Visiting Chippewa Falls, Ontario: an Explosion of Waters, Granite and Basalt
Linked to the far past and prehistory
The Chippewa Falls (1) are located some 40 kilometres north of Sault-Ste-Marie, Ontario, close to Lake Superior.
Referring to commonly as Falls, they approximate more closely the geographical definition of rapids. Geologically they are very interesting in that the rocks over which their waters gush at various strengths during different times of the year are in a combination of basalt and granite.
At times when the waters of the Falls expose the underlying rocks, one can see distinct shades of black (basalt) and pink (granite), the latter at least obliquely resembling the rocks at Red Rock Canyon, Alberta (see Link, below).
Interestingly, both Apollo and Soyuz missions to Earth's moon collected — whether manually or robotically — samples of rock which turned out to be basalt: of the same chemical composition as some of the rock exposed at Chippewa Falls (2).
Close to the Falls is a commemorative sign which marks the mid-point of Highway 17, on the Trans-Canada Highway.
The Falls are fed by the waters of the Chippewa River, which shortly afterwards flow into Lake Superior at Batchawana Bay. (Historically, Batchawana Bay was the dividing line between the Ojibwa — or Chippewa — peoples and the Crown, under the 1850 Robinson Treaty.
Thus in many ways the vicinity of the Chippewa Falls is linked poignantly to the past; indeed, to the far past and prehistory.
May 18, 2018
(1) See also: http://www.saulttourism.com/the-sault/maps/listing.aspx?listing=112#learnmore1
(2) Other well-known basalt formations include: the Giant's Causeway, Co. Antrim, N. Ireland; another interesting basalt formation of particular interest to me is the Rio Grande Rise, a Southern Atlantic seamount off southern Brazil, relatively close to the territorial waters of Uruguay, where I grew up.
Some additional sourcing: Wikipedia
Also worth seeing
In Sault-Ste-Marie, Ontario (distance: approx. 40 kilometres), sights include the the Ermatinger-Clergue National Historic Site, Sault-Ste-Marie National Historic Site, and many others; in the wider area are various Provincial Parks with spectacular scenery.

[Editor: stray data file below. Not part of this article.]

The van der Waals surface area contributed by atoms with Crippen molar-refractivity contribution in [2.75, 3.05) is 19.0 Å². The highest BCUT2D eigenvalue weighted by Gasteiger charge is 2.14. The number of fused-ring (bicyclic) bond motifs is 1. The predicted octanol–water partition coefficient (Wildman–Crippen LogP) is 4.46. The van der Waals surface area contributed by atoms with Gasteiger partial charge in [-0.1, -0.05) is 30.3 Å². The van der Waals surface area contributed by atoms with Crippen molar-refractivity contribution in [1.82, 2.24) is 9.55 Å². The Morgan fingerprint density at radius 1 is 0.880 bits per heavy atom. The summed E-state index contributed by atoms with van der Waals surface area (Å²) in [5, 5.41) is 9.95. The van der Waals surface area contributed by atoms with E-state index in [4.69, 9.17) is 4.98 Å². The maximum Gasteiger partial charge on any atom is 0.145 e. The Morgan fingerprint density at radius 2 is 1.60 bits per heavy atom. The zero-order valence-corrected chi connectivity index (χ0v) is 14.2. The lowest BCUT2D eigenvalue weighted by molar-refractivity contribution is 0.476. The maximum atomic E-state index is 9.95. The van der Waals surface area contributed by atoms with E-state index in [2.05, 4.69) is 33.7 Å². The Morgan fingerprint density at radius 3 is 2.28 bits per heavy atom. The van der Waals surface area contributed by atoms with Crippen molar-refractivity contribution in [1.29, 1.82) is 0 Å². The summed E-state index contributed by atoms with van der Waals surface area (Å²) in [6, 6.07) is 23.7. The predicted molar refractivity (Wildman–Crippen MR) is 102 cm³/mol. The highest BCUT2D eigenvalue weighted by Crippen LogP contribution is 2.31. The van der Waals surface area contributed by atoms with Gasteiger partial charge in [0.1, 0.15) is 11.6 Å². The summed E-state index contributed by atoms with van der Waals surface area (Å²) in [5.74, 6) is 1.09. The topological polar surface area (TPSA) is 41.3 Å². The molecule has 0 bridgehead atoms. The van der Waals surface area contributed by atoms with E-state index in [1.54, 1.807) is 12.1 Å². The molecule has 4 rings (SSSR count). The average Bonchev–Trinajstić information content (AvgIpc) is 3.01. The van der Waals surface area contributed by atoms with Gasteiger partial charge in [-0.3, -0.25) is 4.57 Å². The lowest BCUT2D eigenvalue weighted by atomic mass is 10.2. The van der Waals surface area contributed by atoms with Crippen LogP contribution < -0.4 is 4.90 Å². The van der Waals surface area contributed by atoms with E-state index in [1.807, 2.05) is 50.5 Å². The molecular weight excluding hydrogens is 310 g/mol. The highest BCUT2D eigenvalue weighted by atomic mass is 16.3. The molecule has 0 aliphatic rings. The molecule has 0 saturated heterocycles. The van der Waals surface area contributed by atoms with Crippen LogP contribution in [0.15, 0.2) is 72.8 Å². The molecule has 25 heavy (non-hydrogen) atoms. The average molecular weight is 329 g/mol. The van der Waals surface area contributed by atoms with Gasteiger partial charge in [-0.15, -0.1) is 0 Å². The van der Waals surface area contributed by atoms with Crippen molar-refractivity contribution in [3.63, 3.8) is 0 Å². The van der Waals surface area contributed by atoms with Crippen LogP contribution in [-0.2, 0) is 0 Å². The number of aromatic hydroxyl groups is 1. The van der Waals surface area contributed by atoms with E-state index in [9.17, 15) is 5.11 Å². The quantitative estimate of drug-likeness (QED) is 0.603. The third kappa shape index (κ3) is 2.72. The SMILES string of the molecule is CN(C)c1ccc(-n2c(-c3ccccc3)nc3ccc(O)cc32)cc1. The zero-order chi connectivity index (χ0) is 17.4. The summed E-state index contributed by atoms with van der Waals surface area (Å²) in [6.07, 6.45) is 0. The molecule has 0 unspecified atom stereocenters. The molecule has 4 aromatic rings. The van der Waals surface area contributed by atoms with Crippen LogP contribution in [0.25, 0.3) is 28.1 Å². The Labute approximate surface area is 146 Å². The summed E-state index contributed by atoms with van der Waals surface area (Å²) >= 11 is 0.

In Sault-Ste-Marie, Michigan, the River of History Museum is at 531 Ashmun Street; there is a number of notable examples of church architecture; the Chippewa County Courthouse is a striking, domed building; the Soo Locks, which enable shipping to pass between Lakes Superior and Huron, are a US National Historic Landmark.
How to get there: Air Canada and Porter Airlines fly from Toronto, with wide North American connections, to Sault Ste. Marie Airport, where car rental is available. SkyWest/ Delta Connection flies from Chippewa County International Airport, near Sault-Ste-Marie, Michigan, to Detroit Wayne County Metropolitan Airport, with wide North American connections; car rental is available from Chippewa County International Airport. Some facilities may be withdrawn without notice. Please check with the airline or your travel agent for up to date information. Given the proximity of the US-Canada border, international travellers should refer to appropriate consular sources for any special border crossing arrangements which may apply to citizens of certain nationalities.
MJFenn is an independent travel writer based in Ontario, Canada.
Other of my hubpages may be of interest
- Visiting Red Rock Canyon, Waterton Lake National Park, Alberta: the intriguing character of argillit
These brightly coloured, sedimentary rocks make for a popular destination in the summer months, although somewhat inaccessible during winter.
- Visiting the Old Federal Building, Sault-Ste-Marie, Michigan: After a Design by James Knox Taylor, B
Built in an era when functionalist design was less widespread, Sault-Ste-Marie's Old Federal Building is situated on the site of Old Fort Brady.